Soda and other sugary beverages are even worse for us than we thought. Can we kick the habit?
In public health circles, it’s often called the low-hanging fruit. If people could just kick the sugar-sweetened beverage habit, it would make a huge dent in the number of empty calories they consume. Sugary drinks often have no nutrients other than sugar, so it’s a simple cut-it-out message that even kids can understand—no fussing with fiber grams or glycemic index rankings, no shopping for fruits and vegetables.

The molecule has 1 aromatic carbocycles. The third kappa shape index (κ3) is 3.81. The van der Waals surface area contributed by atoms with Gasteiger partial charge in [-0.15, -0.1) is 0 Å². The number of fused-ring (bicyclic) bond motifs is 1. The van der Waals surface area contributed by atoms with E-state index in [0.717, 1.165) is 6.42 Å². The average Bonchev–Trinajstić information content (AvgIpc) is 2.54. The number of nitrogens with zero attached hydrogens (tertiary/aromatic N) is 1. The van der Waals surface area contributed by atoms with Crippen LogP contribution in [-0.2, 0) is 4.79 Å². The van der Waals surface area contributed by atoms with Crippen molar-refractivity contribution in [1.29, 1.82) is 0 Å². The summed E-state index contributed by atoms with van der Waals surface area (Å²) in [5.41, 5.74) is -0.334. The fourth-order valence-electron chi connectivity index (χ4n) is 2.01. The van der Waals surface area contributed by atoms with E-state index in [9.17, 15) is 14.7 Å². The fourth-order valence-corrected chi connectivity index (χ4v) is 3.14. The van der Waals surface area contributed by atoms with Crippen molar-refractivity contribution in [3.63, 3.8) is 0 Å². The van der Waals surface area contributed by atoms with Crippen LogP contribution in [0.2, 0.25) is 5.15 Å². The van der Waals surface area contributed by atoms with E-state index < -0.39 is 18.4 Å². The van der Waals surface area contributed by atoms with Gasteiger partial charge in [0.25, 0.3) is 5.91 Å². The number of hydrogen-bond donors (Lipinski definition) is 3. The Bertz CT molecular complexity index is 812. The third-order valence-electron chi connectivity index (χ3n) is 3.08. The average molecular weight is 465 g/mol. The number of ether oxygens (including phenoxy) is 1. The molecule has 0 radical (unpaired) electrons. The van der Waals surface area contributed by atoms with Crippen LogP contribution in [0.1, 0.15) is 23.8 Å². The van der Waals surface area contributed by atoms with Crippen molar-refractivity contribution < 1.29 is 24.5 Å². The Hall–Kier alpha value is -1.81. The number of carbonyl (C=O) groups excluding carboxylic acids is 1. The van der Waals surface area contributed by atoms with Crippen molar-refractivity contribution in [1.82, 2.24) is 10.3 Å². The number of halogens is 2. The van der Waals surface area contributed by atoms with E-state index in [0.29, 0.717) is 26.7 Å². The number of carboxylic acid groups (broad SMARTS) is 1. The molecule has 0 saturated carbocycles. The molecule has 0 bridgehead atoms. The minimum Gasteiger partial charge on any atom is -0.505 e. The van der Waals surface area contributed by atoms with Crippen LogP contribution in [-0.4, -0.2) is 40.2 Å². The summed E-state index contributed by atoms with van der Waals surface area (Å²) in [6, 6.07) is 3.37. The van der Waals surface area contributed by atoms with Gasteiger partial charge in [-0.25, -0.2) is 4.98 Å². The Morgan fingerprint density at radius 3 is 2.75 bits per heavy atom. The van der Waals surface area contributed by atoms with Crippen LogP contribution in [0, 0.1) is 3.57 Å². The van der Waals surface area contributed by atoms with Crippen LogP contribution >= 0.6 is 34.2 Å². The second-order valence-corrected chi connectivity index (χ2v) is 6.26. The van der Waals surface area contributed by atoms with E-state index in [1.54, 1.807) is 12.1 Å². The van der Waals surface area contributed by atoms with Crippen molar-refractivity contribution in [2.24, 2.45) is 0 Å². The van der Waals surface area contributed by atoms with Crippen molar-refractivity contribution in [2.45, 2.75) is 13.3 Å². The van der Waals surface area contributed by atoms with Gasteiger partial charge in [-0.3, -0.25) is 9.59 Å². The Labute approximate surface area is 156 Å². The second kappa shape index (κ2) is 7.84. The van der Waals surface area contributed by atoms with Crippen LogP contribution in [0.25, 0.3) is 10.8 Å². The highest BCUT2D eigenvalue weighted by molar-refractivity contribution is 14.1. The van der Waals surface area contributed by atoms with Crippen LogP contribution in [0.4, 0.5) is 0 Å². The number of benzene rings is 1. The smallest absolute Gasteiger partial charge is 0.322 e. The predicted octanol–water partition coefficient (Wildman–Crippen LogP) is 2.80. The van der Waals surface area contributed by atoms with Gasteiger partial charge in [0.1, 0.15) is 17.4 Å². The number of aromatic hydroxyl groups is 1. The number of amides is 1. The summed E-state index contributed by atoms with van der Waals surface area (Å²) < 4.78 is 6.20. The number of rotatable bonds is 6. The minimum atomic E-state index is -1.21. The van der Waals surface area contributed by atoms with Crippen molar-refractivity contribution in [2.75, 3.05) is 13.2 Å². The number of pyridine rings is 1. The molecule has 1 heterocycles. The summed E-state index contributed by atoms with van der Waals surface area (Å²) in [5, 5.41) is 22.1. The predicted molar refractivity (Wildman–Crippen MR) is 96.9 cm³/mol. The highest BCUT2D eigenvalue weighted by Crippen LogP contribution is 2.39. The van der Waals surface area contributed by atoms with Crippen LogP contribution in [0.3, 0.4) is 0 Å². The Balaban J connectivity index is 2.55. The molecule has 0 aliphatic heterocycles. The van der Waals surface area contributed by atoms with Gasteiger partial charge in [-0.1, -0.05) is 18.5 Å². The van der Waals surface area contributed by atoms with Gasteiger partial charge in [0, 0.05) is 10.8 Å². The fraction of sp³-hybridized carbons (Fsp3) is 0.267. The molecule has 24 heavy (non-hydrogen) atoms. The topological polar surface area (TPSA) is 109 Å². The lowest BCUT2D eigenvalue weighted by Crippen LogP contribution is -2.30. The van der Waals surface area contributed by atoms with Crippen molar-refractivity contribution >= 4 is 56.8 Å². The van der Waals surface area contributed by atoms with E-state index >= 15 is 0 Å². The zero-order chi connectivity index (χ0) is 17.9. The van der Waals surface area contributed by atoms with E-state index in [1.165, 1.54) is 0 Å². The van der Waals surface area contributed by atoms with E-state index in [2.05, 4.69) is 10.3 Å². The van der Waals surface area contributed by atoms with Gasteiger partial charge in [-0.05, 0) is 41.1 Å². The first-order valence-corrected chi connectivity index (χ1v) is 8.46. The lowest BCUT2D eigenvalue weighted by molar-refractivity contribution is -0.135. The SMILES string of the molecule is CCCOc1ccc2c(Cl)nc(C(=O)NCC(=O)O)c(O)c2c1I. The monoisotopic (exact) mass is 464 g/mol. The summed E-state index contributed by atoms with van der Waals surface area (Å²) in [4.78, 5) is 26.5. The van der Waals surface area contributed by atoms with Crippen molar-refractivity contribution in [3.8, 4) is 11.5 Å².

Public health officials have been banging the drum against sugar-sweetened beverages for years, and over the last decade, people seem to have started listening. Sales of soda, by far the biggest conduit of liquid sugar in the American diet, are declining. Sugared soda sales have dropped by more than a quarter since the late 1990s. A recent Gallup poll found 61 percent of Americans are actively trying to avoid soda, a big change from the 41 percent in 2002.